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For undergraduate courses in World History I and II. This text intends to emphasis to students that widespread, deadly disease is not a distant historical phenomenon, but a continuing threat to humanity. It explains the economic, political, social, and psychological problems that deadly diseases have caused in our past and the challenges we face currently and in the future. The importance of this study is emphasized by the author's last line in the text, "The history of disease will go on, despite once confident predictions of an end to epidemics in our times, and those who now wage the heroic struggle to find elusive cures to our new plagues may find that they have more to learn from the past than had once been thought."
The history of disease is as old as the history of humankind, and the two are intimately intertwined. Through four case studies spanning more than 650 years, from the mid-fourteenth century to the early twenty-first century, John Aberth examines the effects of bubonie and pneumonic plague, smallpox, and AIDS in such widely scattered areas of the world as Western Europe, the Middle East, the Americas, India, China, and sub-Saharan Africa. The deadly cast of characters is constantly changing, but the devastation and often (but not always) the human reactions, social consequences, and political responses are surprisingly similar. If the study of world history has any utility, then the study of the manner in which diseases have ravaged human societies across the centuries and around the world should enable individuals to not only understand but to cope more wisely with the next epidemic. The history of diseases will go on, despite once-confident predictions of an end to epidemics in our times. Those who now wage the heroic struggle to find elusive cures to new plagues may find that they have more to learn from the past than had once been thought. Book jacket.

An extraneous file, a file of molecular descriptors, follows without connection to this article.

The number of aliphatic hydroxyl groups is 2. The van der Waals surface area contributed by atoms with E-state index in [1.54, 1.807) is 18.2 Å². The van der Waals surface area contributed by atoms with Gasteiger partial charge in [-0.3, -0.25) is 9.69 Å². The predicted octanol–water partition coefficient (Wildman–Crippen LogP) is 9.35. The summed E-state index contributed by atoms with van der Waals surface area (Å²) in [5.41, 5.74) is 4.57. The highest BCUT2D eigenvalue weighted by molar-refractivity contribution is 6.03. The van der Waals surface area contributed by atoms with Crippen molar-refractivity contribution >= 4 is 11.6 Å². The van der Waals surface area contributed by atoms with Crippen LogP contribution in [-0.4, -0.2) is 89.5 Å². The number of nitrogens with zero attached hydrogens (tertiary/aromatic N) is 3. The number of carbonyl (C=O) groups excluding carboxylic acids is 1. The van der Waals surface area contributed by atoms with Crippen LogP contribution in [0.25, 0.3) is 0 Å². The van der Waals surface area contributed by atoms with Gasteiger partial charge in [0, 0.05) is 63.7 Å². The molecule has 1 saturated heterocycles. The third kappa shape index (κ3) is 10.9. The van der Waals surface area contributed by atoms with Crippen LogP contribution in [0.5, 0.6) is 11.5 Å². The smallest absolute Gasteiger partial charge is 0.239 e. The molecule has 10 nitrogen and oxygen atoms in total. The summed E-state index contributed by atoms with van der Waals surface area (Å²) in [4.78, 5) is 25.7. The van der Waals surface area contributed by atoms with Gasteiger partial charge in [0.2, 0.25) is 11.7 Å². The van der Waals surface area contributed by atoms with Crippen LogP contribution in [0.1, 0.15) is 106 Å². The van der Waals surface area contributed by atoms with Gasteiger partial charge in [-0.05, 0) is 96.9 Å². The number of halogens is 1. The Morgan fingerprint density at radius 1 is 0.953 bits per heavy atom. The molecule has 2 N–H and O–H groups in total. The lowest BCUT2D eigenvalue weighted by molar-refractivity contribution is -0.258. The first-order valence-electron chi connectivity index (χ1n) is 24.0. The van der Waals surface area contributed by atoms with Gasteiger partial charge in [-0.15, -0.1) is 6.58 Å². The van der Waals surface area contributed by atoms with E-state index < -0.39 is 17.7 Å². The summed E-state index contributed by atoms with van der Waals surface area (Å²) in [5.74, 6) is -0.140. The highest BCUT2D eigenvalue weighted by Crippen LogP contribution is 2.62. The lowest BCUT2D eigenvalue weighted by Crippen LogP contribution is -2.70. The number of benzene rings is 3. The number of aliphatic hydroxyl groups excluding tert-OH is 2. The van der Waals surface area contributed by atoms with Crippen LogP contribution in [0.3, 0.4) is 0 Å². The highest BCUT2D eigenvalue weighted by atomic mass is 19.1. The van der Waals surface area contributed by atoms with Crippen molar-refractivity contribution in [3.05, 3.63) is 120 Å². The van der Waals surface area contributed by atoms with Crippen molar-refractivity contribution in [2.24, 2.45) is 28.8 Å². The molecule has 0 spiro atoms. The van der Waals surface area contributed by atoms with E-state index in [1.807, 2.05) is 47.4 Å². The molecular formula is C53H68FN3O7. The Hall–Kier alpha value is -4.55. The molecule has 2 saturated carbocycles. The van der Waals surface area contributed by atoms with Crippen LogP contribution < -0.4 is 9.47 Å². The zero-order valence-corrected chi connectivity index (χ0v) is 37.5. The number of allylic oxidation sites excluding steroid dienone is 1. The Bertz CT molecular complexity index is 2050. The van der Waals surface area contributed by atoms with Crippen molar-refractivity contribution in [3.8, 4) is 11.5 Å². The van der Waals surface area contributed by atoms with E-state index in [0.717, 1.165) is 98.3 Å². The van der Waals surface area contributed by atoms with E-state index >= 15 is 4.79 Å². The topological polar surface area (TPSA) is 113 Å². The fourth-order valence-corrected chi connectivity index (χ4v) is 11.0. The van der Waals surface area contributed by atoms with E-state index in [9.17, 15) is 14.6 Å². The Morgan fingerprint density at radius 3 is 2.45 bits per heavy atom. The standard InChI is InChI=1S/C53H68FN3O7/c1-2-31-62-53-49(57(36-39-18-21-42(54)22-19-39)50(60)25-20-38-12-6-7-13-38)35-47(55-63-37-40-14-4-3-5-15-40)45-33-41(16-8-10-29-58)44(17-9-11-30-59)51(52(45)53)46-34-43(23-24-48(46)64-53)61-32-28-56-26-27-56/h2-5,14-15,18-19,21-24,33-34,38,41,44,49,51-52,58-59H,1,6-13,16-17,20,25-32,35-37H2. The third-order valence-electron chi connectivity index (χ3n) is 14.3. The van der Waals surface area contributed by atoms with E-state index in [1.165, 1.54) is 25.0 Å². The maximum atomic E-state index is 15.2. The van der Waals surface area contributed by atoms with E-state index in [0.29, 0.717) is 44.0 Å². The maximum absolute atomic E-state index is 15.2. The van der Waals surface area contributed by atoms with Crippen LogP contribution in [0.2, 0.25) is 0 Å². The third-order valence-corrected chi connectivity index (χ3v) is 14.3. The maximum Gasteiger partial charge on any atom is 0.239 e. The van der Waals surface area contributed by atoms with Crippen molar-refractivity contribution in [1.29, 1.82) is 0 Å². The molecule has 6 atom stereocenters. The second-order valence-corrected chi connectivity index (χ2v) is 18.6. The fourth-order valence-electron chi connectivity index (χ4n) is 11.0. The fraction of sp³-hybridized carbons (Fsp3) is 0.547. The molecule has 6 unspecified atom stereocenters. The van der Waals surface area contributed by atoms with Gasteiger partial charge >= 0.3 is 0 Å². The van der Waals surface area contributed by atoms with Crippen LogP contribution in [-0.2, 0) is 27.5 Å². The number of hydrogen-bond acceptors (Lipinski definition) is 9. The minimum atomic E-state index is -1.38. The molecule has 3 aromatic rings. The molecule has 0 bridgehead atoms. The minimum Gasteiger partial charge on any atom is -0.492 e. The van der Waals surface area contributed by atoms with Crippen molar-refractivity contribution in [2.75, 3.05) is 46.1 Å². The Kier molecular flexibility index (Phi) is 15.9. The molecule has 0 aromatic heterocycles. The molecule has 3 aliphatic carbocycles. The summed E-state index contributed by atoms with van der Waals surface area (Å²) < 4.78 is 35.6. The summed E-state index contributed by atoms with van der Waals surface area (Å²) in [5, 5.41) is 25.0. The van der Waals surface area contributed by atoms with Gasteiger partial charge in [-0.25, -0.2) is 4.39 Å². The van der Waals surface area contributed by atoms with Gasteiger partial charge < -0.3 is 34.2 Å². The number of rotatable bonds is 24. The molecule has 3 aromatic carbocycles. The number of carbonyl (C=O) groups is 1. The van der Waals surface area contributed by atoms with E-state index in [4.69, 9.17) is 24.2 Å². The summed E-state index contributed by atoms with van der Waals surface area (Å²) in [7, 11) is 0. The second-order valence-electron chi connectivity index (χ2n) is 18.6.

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Chapter 1: Introduction Chapter 2: A Eurasian Pandemic: The Black Death in Europe and the Middle East, 1347-1350 A: The Societal Impact of the Black Death in Italy Giovanni Boccaccio, Introduction to The Decameron, 1349-1351 B: Scapegoating & Jewish Pogroms during the Black Death in Germany Konrad of Megenberg, Treatise concerning the Mortality in Germany, 1350 C: Religious Responses to the Black Death in Muslim Spain and Syria Ibn al-Wardi, Essay on the Report of the Pestilence, c. 1348 Lisan al-Din Ibn al-Khatib, A Very Useful Inquiry into the Horrible Sickness, 1349-52 [1 map of spread of Black Death from Asia to Europe and 1 illustration, of Jewish pogrom.] Chapter 3: American Holocaust: Smallpox in the Americas, 1518-1670 A: Disease and the Conquest of Mexico Toribio de Benavente Motolinia, History of the Indians of New Spain, 1536-41Benardino de Sahagun, Florentine Codex: General History of the Things of New Spain, 1585 B: Disease and the Colonization of New England William Bradford, History of Plymouth Plantation, 1633-34 C: Disease and the Colonization of New France Charles Albanel, Jesuit Relation of 1669-70 [1 illustration, from Florentine Codex.] Chapter 4: Disease and the Birth of Modern Medicine: Bubonic and Pneumonic Plague in India and China, 1896-1922 A: Bubonic Plague in Pune, India: The Native Response Newspaper Reports, February-September 1897 B: Bubonic Plague in Pune, India: The Official Response Letter from Major W.C. Reade to Sir Arthur Godley, March 3, 1898 Indian Plague Commission, Minutes of Evidence, February 24, 1899 C: Pneumonic Plague in Harbin, Manchuria Wu Liande, North Manchurian Plague Prevention Service Reports, 1918-1922 [2 illustrations, from Wu Liande.] Chapter 5: A Modern Plague: AIDS in sub-Saharan Africa, 1981 to Present A: AIDS in Uganda: A "Multisectoral" Approach Yoweri Museveni, AIDS is a Socioeconomic Disease, 1991 B: AIDS in South Africa: The Tragedy of Denial Thabo Mbeki, Letter to World Leaders, April 3, 2000 C: Voices of AIDS: The Disease's Impact upon Women and Children Two Women's Stories: Mary Banda of Zambia and Dambudzo of Zimbabwe Two AIDS Activists: Speeches of Rosemary Mulenga of Zambia and Nkosi Johnson of South Africa [1 map of AIDS prevalence in Africa and 1 illustration, of AIDS billboard.] Chapter 6: Epilogue